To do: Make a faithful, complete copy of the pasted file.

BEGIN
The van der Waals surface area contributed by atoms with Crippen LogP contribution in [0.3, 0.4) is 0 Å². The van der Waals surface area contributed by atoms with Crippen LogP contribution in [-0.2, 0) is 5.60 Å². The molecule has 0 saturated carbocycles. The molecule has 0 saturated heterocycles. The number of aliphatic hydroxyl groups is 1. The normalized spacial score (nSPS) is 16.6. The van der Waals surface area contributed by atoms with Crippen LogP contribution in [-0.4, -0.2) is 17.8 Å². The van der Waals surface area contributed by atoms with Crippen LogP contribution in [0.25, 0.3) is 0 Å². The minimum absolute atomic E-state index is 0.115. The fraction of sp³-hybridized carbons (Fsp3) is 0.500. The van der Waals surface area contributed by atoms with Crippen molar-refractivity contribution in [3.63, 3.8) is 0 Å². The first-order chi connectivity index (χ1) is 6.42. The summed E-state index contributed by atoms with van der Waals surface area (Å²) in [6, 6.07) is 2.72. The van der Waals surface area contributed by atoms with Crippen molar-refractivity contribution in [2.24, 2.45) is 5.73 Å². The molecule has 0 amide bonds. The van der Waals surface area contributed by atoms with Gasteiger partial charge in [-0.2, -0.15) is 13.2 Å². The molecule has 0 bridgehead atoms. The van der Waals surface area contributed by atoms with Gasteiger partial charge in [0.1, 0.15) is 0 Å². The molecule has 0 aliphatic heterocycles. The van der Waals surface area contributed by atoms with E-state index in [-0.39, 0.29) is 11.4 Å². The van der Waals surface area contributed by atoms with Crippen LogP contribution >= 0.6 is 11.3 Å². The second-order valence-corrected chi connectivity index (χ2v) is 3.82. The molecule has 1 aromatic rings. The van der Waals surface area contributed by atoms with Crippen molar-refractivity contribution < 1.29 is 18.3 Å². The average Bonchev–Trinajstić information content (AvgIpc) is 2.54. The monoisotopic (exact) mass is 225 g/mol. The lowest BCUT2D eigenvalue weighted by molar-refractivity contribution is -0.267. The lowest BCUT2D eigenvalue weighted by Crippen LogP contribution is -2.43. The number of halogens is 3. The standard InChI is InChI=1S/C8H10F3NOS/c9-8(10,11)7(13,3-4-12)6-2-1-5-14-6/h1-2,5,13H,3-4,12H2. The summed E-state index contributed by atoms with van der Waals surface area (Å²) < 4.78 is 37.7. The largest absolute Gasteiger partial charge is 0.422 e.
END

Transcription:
The van der Waals surface area contributed by atoms with Crippen LogP contribution in [0.3, 0.4) is 0 Å². The van der Waals surface area contributed by atoms with Crippen LogP contribution in [-0.2, 0) is 5.60 Å². The molecule has 0 saturated carbocycles. The molecule has 0 saturated heterocycles. The number of aliphatic hydroxyl groups is 1. The normalized spacial score (nSPS) is 16.6. The van der Waals surface area contributed by atoms with Crippen LogP contribution in [-0.4, -0.2) is 17.8 Å². The van der Waals surface area contributed by atoms with Crippen LogP contribution in [0.25, 0.3) is 0 Å². The minimum absolute atomic E-state index is 0.115. The fraction of sp³-hybridized carbons (Fsp3) is 0.500. The van der Waals surface area contributed by atoms with Crippen molar-refractivity contribution in [3.63, 3.8) is 0 Å². The first-order chi connectivity index (χ1) is 6.42. The summed E-state index contributed by atoms with van der Waals surface area (Å²) in [6, 6.07) is 2.72. The van der Waals surface area contributed by atoms with Crippen molar-refractivity contribution in [2.24, 2.45) is 5.73 Å². The molecule has 0 amide bonds. The van der Waals surface area contributed by atoms with Gasteiger partial charge in [-0.2, -0.15) is 13.2 Å². The molecule has 0 bridgehead atoms. The van der Waals surface area contributed by atoms with Gasteiger partial charge in [0.1, 0.15) is 0 Å². The molecule has 0 aliphatic heterocycles. The van der Waals surface area contributed by atoms with E-state index in [-0.39, 0.29) is 11.4 Å². The van der Waals surface area contributed by atoms with Crippen LogP contribution >= 0.6 is 11.3 Å². The second-order valence-corrected chi connectivity index (χ2v) is 3.82. The molecule has 1 aromatic rings. The van der Waals surface area contributed by atoms with Crippen molar-refractivity contribution < 1.29 is 18.3 Å². The average Bonchev–Trinajstić information content (AvgIpc) is 2.54. The monoisotopic (exact) mass is 225 g/mol. The lowest BCUT2D eigenvalue weighted by molar-refractivity contribution is -0.267. The lowest BCUT2D eigenvalue weighted by Crippen LogP contribution is -2.43. The number of halogens is 3. The standard InChI is InChI=1S/C8H10F3NOS/c9-8(10,11)7(13,3-4-12)6-2-1-5-14-6/h1-2,5,13H,3-4,12H2. The summed E-state index contributed by atoms with van der Waals surface area (Å²) < 4.78 is 37.7. The largest absolute Gasteiger partial charge is 0.422 e.